I was raised as a fundamentalist Christian. When I left those beliefs behind I looked for substitute religions, each time choosing one less dogmatic and more freethinking than the last. It never occurred to me that “none” was an option—that there might be a community of others like me, who believe that they could still be good people without a god.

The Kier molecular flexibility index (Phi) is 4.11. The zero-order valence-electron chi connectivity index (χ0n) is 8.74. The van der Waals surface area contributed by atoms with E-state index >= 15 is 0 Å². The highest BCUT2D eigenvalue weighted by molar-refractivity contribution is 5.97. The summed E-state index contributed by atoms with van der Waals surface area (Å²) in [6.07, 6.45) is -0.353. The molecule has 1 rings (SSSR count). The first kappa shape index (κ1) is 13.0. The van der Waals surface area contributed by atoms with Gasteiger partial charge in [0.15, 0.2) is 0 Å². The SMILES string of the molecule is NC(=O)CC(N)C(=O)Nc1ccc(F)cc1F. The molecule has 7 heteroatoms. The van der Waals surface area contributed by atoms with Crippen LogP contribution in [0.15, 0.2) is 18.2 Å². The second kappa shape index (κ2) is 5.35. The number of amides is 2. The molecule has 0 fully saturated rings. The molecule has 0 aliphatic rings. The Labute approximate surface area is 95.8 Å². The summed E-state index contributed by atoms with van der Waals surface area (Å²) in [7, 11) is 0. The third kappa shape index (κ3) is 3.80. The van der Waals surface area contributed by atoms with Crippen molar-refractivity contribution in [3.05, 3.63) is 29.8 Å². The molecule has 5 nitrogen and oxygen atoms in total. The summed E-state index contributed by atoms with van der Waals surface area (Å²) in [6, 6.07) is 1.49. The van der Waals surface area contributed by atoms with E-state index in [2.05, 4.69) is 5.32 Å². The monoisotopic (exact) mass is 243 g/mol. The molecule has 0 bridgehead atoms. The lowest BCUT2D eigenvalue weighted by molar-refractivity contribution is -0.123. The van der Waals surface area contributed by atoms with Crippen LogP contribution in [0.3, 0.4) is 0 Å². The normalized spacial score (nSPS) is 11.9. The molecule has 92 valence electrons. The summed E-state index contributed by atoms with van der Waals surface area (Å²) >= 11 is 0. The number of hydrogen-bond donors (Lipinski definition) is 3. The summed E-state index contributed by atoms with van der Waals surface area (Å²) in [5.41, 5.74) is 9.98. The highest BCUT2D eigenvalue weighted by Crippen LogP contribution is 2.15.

HumanistsofthePalouse.org. This billboard was my first introduction to humanism, and the moment when I began to understand that a belief system based on humanity and reason rather than superstition was a possibility. Fast-forward to today. I'm now the American Humanist Association’s program coordinator for the Palouse region, which includes Moscow, Idaho, and Pullman, Washington. I’m also a member of the Humanists of the Palouse, the local AHA chapter. We work to bring awareness of humanist principles to a very conservative part of the northwest United States. Our group has grown rapidly in the last few years, due in part to billboard advertising and local events such as Darwin on the Palouse and Wonder Works Day Camp. This week the Humanists of the Palouse put up five new billboards as part of an on-going campaign. They are eye-catching and simply state: "GOOD works in non-mysterious ways." The original phrase, "God works in mysterious ways," is familiar to anyone with even a tiny bit of exposure to Christianity. It’s often used as an attempt to explain the age-old conflict of why bad things happen to good people, why fervent prayers go unanswered, and to dismiss any doubts that believers might have. Unfortunately, to many this phrase is of little comfort and is merely a reminder that religion doesn’t work. However, what does work is good people doing good deeds—plain and simple. It’s not mysterious, supernatural, or complicated, and it makes the world a better place. We’ve had an overwhelmingly positive response to these newest billboards—we’ve seen a significant increase in membership and in activity on our website and Facebook page—and we’re excited about the impact we’re having. We’ve received a lot of positive feedback in comments and emails from people who say that the message really resonates with them. From an article on the Friendly Atheist blog, to front page headlines in the Moscow-Pullman Daily News, to an interview on our local TV station (KLEW), we’re reaching people on multiple levels. Some have asked why we do these billboards, or do outreach at all. While the “nones” are a very fast-growing segment of the U.S. population, nonbelievers still face a lot of discrimination. These billboards are important because they bring awareness of nontheism and help to disprove negative stereotypes about humanists, nonbelievers, freethinkers, skeptics, atheists, and agnostics. In a small town, many people who’ve left religion behind may feel isolated, unaware that there are like-minded individuals out there with whom they can find support, friendship, and community. Our hope with this campaign is that someone, maybe a student who has just arrived in town for their first semester of college, or perhaps a longtime resident, will be inspired by a billboard. They might realize, as I did, that there is freedom from guilt, dogma, and superstition, and that humanism provides a rational and fulfilling life philosophy that, without mystery, promote good works simply because doing good works.Tags: Billboards, Humanists of the PalouseSeveral years ago, while driving through my small town of Moscow, Idaho, I passed a billboard on the side of the road. It read, "Ethical values are derived from human need and interest as tested by experience. Humanism Works!" Underneath was listed the website,